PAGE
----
Selenium is touted for preventing and fighting colorectal cancer. But a 12-year study conducted by researchers with the University of Arizona (UA) Cancer Center found that the nutritional supplements can significantly increase the risk for type 2 diabetes.
Selenium has been a popular dietary supplement for decades. It is thought to have antioxidant properties and to play a role in stopping free radicals from damaging cells and DNA. For this reason, it was thought to offer protection against cancer.
But a new study questions whether the risks associated with selenium outweigh the perceived benefits. A randomized clinical trial involving 1,824 participants from Arizona, Colorado, Texas and New York found that selenium did not prevent the development of colon polyps, often a precursor to colon cancer. Researchers also noted that older participants who took selenium were at greater risk of developing type 2 diabetes.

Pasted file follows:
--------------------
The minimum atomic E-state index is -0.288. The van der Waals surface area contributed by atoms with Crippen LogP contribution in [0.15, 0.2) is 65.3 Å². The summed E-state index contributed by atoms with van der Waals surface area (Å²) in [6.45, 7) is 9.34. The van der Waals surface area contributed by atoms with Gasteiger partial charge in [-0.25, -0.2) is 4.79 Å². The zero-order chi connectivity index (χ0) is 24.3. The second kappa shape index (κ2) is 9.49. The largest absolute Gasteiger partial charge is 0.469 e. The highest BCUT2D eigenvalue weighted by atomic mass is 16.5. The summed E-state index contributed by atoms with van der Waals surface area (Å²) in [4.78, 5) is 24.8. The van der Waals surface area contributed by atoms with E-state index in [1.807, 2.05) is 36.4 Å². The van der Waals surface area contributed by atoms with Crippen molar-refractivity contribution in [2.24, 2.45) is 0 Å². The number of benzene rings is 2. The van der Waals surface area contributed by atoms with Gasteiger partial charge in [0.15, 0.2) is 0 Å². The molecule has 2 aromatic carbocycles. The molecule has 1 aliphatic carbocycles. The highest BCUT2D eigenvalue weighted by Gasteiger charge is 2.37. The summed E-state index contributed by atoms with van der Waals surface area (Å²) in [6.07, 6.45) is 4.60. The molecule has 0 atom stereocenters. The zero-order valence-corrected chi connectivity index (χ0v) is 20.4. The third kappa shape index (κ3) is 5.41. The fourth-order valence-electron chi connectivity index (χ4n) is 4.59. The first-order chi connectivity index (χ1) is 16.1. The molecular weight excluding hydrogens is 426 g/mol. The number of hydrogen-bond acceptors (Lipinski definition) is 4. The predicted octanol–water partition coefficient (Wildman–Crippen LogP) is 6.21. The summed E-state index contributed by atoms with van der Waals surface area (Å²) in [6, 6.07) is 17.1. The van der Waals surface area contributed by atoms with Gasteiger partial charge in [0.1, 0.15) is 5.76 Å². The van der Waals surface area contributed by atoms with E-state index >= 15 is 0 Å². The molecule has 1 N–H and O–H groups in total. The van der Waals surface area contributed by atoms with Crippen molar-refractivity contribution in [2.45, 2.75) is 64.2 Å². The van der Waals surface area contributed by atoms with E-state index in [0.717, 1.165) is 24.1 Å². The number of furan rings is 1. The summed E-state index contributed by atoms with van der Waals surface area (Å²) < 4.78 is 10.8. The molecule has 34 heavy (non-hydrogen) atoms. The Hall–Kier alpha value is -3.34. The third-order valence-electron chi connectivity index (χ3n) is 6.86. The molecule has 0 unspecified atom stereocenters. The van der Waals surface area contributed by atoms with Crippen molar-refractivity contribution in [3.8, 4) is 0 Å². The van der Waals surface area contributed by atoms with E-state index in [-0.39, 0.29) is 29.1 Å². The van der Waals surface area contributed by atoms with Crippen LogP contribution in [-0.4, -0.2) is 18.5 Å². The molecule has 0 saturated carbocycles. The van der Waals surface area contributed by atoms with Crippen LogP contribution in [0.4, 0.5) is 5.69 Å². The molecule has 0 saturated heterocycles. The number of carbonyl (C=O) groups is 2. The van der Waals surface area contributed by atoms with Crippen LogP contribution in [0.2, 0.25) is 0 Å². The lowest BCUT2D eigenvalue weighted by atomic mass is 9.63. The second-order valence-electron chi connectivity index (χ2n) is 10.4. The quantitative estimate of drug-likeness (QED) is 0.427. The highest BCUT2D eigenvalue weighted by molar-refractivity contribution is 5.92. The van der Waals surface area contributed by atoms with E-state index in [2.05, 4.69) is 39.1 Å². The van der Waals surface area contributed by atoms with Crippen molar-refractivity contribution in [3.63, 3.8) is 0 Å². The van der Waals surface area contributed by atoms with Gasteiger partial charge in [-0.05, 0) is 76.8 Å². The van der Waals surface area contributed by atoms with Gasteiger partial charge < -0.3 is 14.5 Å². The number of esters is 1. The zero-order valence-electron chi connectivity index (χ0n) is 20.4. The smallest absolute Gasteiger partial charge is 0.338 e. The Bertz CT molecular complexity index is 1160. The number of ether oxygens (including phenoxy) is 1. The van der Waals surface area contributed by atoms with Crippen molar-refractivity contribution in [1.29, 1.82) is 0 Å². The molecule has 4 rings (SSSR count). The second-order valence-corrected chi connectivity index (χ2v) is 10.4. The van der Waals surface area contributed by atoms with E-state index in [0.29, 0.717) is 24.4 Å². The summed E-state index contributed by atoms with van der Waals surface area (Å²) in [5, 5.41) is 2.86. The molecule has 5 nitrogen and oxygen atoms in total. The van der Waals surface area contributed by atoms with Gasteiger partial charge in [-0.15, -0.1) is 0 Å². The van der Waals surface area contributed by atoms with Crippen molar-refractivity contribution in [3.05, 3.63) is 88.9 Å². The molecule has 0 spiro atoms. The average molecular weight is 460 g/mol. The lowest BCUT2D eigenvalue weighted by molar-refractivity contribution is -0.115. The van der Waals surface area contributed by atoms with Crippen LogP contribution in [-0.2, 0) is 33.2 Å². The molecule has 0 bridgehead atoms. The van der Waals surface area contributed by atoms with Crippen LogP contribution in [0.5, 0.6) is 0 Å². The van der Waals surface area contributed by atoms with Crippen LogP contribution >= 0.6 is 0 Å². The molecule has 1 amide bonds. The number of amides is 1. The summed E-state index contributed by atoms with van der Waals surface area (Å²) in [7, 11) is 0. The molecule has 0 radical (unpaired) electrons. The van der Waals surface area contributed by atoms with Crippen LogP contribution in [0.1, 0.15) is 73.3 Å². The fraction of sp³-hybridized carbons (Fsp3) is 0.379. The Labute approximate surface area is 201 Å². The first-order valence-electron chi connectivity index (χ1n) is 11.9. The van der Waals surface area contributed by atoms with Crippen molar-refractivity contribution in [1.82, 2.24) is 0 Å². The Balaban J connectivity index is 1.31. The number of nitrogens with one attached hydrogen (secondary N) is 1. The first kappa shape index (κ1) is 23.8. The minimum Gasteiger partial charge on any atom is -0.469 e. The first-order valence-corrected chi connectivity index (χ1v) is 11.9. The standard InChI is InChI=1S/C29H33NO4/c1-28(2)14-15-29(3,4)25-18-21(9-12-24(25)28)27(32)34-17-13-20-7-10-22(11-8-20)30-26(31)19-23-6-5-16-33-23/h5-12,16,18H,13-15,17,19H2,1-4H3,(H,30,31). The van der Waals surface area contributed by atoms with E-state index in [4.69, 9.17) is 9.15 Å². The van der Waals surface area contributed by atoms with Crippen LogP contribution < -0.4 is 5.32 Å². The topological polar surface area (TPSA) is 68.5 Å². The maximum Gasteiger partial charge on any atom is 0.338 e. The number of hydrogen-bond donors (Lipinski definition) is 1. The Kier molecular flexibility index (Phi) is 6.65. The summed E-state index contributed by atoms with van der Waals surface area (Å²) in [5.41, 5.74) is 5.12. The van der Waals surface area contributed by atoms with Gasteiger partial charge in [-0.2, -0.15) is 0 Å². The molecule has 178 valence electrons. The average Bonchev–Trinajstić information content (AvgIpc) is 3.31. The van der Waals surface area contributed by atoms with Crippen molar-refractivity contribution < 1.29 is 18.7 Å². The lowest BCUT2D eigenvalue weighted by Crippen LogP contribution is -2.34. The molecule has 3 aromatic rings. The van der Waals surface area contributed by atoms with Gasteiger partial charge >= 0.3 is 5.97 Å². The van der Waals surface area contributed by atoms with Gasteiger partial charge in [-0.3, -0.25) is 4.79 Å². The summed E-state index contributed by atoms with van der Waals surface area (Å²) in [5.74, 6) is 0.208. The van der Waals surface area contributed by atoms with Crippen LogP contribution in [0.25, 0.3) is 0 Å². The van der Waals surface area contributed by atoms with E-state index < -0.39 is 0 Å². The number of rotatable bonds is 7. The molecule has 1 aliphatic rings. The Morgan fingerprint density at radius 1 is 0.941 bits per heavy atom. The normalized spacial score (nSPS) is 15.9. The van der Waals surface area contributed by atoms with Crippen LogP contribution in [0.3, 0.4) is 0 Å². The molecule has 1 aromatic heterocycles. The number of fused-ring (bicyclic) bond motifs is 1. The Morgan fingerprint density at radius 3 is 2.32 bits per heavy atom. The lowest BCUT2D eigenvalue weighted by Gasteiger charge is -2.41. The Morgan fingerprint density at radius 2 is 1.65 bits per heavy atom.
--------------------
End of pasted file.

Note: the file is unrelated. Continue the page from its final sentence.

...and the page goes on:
“The possibility that selenium supplements may increase the risk of type 2 diabetes has been hinted at before,” said Dr. Peter Lance, deputy director of the UA Cancer Center and the study’s principal investigator. “But this is the first study to have substantiated such a risk in the setting of a prospective, randomized, placebo-controlled trial.”
Study participants were randomly assigned to take 200 mcg of selenium or a placebo daily. Another group was treated with celecoxib, a selective COX-2 inhibitor non-steroidal anti-inflammatory drug (NSAID) or placebo daily. Researchers found that while a 400 mg dose of the NSAID prevented colon polyps in high-risk patients, it also put participants with pre-existing cardiovascular risk factors at greater risk of hypertension.
Researchers said the study helped refine the understanding of the effects of selenium for colon cancer prevention.
Source: UA News